I look back on the halcyon days when everyone in the audience would give you their undivided attention. The days when your computer was desk bound, a tablet was something you took with water and a mobile phone was for making calls.

Now we positively encourage people to text, tweet and interact with us. It also means they are doing email, writing reports, it means we don’t have their undivided attention – we have to work for it!

Our event for some can be an office with free lunch. Who knows they my look up if something interesting happens, though only if it’s of interest.

Now we want interaction, we want to speak to each other and we want our views and voices to be part of the debate, to be included in the action. As a Professional Event Host, I have 3 ideas that might just help to bring your event to life:

Change the Format:
Why have a conventional stage? Why not set the venue so that your speakers work in the round or from different stages in within the auditorium? It helps people to feel engaged and part of the action. Whatever will happen next and from where?

Your audience should not be asked to be silent for more than 15 minutes at a time. Ask them to interact, ask them for feedback, set them a relevant question for them to discuss with each other or at the very least open up to a quick fire question and answer session. It enables people to feel part of it, that their voice is being heard and most importantly it helps people to remember and consolidate your key message.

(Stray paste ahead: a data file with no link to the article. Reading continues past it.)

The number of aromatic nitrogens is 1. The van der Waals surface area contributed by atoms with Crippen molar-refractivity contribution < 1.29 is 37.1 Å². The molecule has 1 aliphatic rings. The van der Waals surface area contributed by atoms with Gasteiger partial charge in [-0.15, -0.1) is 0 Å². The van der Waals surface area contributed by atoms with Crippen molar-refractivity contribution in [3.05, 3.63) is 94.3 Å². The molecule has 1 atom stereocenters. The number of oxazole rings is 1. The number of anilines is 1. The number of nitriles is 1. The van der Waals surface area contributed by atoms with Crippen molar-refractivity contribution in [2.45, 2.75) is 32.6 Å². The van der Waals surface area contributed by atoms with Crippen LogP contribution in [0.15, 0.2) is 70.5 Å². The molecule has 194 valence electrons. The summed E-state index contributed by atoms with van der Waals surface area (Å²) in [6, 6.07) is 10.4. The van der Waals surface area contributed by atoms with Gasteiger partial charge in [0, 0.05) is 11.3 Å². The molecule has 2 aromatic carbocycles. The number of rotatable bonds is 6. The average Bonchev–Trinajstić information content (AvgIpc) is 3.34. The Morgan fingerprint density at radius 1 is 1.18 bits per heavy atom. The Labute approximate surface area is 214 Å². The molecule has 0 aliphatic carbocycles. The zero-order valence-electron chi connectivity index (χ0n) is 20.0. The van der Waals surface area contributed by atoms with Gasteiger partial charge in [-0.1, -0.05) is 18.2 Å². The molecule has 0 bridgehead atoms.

Short and Sharp:

Keep your keynote speakers to 15 minutes. If they need longer, break their session up so they speak throughout the event rather than for a long time. It will make them feel more like an integral part of it rather than an abstract section and enables them to connect with the theme and key message of the whole event.

There is an enormous investment made in time, money and resource goes into creating great business events. The ones who are achieving the greatest results are the creative, the inspirational and most of all the ones who encourage us to talk to each other and feel part of it.